Below are my ten museum examples and some explanation as to why I selected them.

Immersion Museums

H.R. Giger Bar and Museum (Gruyères, Chur, Tokyo, New York)


A bar/museum which immerses the guest into the artwork of H. R. Giger.  I chose this because I really like Giger’s artwork and this is an opportunity to visit the worlds he has created.  Where else are you going to get to sit right next to the Space Jockey?

Titanic, The Artifact Exhibition


Designed much like the Holocaust Museum in Washington D.C. each visitor gets a boarding pass and works their way through the exhibit in that person’s role.  I chose this one, not only because I really enjoyed seeing these items that have been recovered, but it also made me incredibly angry when I left.  In the gift shop, RMS Titanc, Inc. the only company which has ownership rights was selling coal they had brought up to the surface that was on the ship.  When I saw they were selling artifacts, I immediately equated the exhibition to grave robbing.

Conner Prairie (Indianapolis)


A living museum where visitors become part of the environment. Actors see you as living in their time period.


Hotel 21c (Louisville, Bentonville, Cincinnati)


A hotel, bar, and art museum.  Shows how contemporary art can fit into every day lives.

Shot by Warhol (IU Art Museum Exhibition)


Exhibition which primarily focused on Andy Warhol’s Photography and had a few other items, such as the Brillo Boxes and a Silkscreen.  When I saw the Elizabeth Taylor silkscreen, I was really disappointed.  When I see paintings in a book, they do not look as detailed and when I see something in real life, it comes alive. It looked just like the book when I saw it in real life.

Corvette Museum (Bowling Green, KY)


Exhibition showing the history of the Chevrolet Corvette.  I like this one cause I have seen this collection many times and it has been in the news lately due to a sink hole swallowing several of the cars. The organization has announced before they send the damaged cars off for restoration, they are going to display them, as they are to show what all these cars have gone through and how they will return to their former glory.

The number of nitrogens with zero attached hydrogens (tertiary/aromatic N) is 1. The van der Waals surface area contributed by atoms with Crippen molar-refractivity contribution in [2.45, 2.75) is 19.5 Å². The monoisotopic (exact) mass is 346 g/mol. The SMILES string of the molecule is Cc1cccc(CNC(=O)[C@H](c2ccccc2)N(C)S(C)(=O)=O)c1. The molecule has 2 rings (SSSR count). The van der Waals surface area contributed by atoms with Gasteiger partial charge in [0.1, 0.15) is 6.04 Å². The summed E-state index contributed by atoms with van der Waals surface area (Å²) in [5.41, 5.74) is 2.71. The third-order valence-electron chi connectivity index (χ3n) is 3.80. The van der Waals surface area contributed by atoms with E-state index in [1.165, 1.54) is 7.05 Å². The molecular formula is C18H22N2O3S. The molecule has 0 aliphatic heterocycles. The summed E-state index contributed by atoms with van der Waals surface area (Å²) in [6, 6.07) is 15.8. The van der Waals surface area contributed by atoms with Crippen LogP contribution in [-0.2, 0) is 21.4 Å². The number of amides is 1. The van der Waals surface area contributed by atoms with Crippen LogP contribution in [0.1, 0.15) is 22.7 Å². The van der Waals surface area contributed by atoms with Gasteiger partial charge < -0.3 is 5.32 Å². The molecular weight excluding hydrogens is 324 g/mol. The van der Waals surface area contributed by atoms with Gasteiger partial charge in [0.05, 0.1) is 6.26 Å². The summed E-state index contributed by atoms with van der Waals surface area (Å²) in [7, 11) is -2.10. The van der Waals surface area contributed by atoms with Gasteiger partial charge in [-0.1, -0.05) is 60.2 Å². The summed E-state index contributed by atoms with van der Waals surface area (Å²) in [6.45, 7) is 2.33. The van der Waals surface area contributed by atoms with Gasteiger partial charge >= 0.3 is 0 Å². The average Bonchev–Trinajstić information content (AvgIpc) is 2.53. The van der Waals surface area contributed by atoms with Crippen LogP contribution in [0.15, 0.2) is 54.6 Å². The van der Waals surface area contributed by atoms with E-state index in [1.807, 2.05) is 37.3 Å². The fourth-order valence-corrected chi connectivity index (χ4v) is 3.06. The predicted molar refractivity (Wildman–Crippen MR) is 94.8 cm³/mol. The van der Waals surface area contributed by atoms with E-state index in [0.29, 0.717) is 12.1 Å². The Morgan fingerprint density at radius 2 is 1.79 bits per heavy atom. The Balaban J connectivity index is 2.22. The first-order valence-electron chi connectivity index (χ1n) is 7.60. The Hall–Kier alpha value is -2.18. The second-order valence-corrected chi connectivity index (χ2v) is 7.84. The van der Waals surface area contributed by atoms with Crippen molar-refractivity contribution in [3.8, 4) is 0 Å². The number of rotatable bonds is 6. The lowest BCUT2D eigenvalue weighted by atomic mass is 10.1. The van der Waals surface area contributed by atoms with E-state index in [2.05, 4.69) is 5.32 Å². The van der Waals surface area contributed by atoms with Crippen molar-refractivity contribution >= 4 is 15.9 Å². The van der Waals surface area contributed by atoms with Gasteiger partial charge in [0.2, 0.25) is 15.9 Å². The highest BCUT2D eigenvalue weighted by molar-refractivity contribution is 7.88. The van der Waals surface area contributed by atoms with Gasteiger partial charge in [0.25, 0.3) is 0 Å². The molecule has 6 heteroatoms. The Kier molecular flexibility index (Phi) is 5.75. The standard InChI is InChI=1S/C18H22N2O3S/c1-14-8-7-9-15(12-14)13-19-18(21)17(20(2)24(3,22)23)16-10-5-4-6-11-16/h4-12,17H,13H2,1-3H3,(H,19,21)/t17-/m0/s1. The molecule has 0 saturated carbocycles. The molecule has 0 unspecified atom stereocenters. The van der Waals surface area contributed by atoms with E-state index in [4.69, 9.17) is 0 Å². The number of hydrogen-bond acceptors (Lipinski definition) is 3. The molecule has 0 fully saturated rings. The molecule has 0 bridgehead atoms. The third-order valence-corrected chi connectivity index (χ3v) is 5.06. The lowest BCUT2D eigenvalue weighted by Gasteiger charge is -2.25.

The Children’s Museum (Indianapolis)


Hear me out on this one.  I like it because it allows all visitors, not just children, the opportunity to see into the lives of past Hoosiers.  In particular they have on display Ryan White’s boyhood bedroom and Mustang that was gifted to him by Michael Jackson.  The Ryan White story was before my time, but it gives the opportunity for children to see into the life of someone who was just like them and thrown in to the limelight when people found out he was suffering from AIDS.  It gives everyone the outlook that he was just a normal person, just wanting to be a kid, when the people in Kokomo, IN wanted to make sure that did not happen.

An American Legacy: Norll, Blass, Halston and Sprouse (Indianapolis Museum of Art)


The Indianapolis Museum of Art had an exhibit, which featured the fashion designs of Hoosier fashion designers.  This exhibit showed that one does not have to be from New York or some exotic land in order to be a successful designer.  I (sadly) was not able to go to this exhibit, but later found out that Stephen Sprouse grew up about 30 miles north of where I grew up.  It is still my goal to own a Sprouse item in my lifetime.

The Vacuum Museum (St. James, MO)


If you are saying WTF, then my goal has been accomplished.  Much like what Warhol did, the operators of the Vacuum Museum are going after the same idea.  Take a mundane object and make it a piece of art. According to the website, they pride themselves with the fact every vacuum is still operational.


Henry Ford Museum (Deerborn, MI)


The Henry Ford Museum is just random. A really cool place to visit, but it is just one of those places that seems to have no flow and has everything you could think of.  The chair President Lincoln was sitting in when assassinated is on display, same as the car President Kennedy was in when he met the same fate.  These items are on display with items such as the first pre-fabricated house and a neon McDonald’s sign.